Quick, who was the last Raiders middle linebacker (in a 4-3 defensive alignment) or inside linebacker (in a 3-4) to make the Pro Bowl?
I will help you stall a little bit by reminding you that this is one of the NFL’s storied franchises, a team that has appeared in five Super Bowls and won three of them. You want wide receivers? By the time you get past Fred Biletnikoff and Cliff Branch and Tim Brown, you’re lobbying for multi-receiver sets. You want cornerbacks? Skip Thomas and Nnamdi Asomugha wouldn’t even get a chance to play the nickel on an all-time Raiders defense.
But inside linebackers? They have been a strange and glaring rarity in Raiders lore. The last one to make the Pro Bowl was Matt Millen, in 1988. He got there one time. The only other inside ’backers so honored, Dan Conners (1966-68) and Archie Matsos (1963), both played in the AFL All-Star Game rather than the AFC-NFC Pro Bowl, evidence that we’re talking about a completely different era. Since Millen, the middle of the Raiders defense has been occupied by the game but limited (Kirk Morrison) and the bizarre (Rolando McClain), but mostly by a parade of middling and forgettable performers like Riki Ellison, Joe Kelly, Napoleon Harris, Miles Burris and Malcolm Smith.
Can young Marquel Lee pull the lever that stops the revolving door?
Raiders fans so desperately want him to. As they watched the NFL draft unfold a week ago, many of them were convinced their team would snag a linebacker in the first round, perhaps someone like Alabama’s Reuben Foster or Florida’s Jarrad Davis. It didn’t happen. Rounds 2 and 3 came and went on Day Two, and still Oakland general manager Reggie McKenzie had not sprung for a second-level run-stopper.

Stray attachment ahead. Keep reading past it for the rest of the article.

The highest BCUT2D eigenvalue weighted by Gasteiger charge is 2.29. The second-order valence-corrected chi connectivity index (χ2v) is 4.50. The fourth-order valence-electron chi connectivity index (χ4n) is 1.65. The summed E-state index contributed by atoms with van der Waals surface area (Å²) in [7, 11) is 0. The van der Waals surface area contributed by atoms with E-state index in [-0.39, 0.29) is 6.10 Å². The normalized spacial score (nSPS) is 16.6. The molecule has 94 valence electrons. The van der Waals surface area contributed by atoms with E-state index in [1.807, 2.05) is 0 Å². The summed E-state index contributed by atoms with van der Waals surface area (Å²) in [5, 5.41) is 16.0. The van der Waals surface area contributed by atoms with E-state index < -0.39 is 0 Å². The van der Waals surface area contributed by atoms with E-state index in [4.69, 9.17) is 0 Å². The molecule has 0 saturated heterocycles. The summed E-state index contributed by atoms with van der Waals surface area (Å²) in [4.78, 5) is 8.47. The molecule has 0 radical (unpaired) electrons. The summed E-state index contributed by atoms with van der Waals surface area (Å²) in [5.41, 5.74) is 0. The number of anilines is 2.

Twitter became apoplectic. Didn’t McKenzie know the Raiders ranked 23rd in the NFL last year in rushing defense at 117.6 yards per game, and tied for 25th in both yards per carry (4.5) and rushing touchdowns (18) allowed? Did he not watch the Buffalo game? Wasn’t McKenzie himself a Raiders inside linebacker back in the day? Did that mean nothing?
Reggie, what the hell is going on?!
Finally, in Round 5, McKenzie made his move. With the 168th overall pick, the Raiders selected Lee, a 6-foot-3, 240-pound thumper from Wake Forest. Scouts questioned his speed and instincts, but the citizens of Raider Nation were having none of it. They had found their man. Like, on social media, they had found him.
“Yeah, I’ve got over 100 or so DMs, comments and stuff,” Lee said with a laugh Friday.
What were folks saying to him?
“We need a linebacker, congrats. We need a linebacker. Looking for you to plug in this year,” Lee revealed. “Things like that.”
Oh, that’s all. Walk in the door at the age of 21 and make the Raiders into sturdy run defenders. Lee was speaking outdoors at Raiders headquarters, at the makeshift podium the team frequently sets up outside the locker room. The occasion was Oakland’s 2017 rookie mini-camp. For most, it was an introduction to the team, and the NFL.
Dozens of players took the field hoping to make an impression on coaches, schematics from new playbooks flashing through their heads in hazy montages. Some had been drafted, others signed as “priority free agents.” Many were there simply for tryouts; their names weren’t even listed on the rosters handed out to reporters. They are likely to leave as anonymously as they arrived.